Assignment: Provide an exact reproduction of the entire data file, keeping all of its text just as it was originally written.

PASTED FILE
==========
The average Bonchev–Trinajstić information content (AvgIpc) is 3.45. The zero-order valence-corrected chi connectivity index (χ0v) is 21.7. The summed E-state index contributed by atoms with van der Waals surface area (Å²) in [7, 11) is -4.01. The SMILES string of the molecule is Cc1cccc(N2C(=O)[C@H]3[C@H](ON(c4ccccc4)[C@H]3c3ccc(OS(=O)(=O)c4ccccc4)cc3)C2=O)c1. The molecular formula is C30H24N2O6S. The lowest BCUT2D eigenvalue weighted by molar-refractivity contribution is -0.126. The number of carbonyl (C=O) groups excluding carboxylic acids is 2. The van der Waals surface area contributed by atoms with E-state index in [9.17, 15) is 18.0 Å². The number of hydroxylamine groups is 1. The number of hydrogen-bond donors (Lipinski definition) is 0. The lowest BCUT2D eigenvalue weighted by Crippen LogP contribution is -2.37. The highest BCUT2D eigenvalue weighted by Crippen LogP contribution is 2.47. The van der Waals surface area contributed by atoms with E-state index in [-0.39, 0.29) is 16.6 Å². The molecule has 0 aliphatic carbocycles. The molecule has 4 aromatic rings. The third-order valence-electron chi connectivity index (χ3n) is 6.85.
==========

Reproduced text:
The average Bonchev–Trinajstić information content (AvgIpc) is 3.45. The zero-order valence-corrected chi connectivity index (χ0v) is 21.7. The summed E-state index contributed by atoms with van der Waals surface area (Å²) in [7, 11) is -4.01. The SMILES string of the molecule is Cc1cccc(N2C(=O)[C@H]3[C@H](ON(c4ccccc4)[C@H]3c3ccc(OS(=O)(=O)c4ccccc4)cc3)C2=O)c1. The molecular formula is C30H24N2O6S. The lowest BCUT2D eigenvalue weighted by molar-refractivity contribution is -0.126. The number of carbonyl (C=O) groups excluding carboxylic acids is 2. The van der Waals surface area contributed by atoms with E-state index in [9.17, 15) is 18.0 Å². The number of hydroxylamine groups is 1. The number of hydrogen-bond donors (Lipinski definition) is 0. The lowest BCUT2D eigenvalue weighted by Crippen LogP contribution is -2.37. The highest BCUT2D eigenvalue weighted by Crippen LogP contribution is 2.47. The van der Waals surface area contributed by atoms with E-state index in [-0.39, 0.29) is 16.6 Å². The molecule has 0 aliphatic carbocycles. The molecule has 4 aromatic rings. The third-order valence-electron chi connectivity index (χ3n) is 6.85.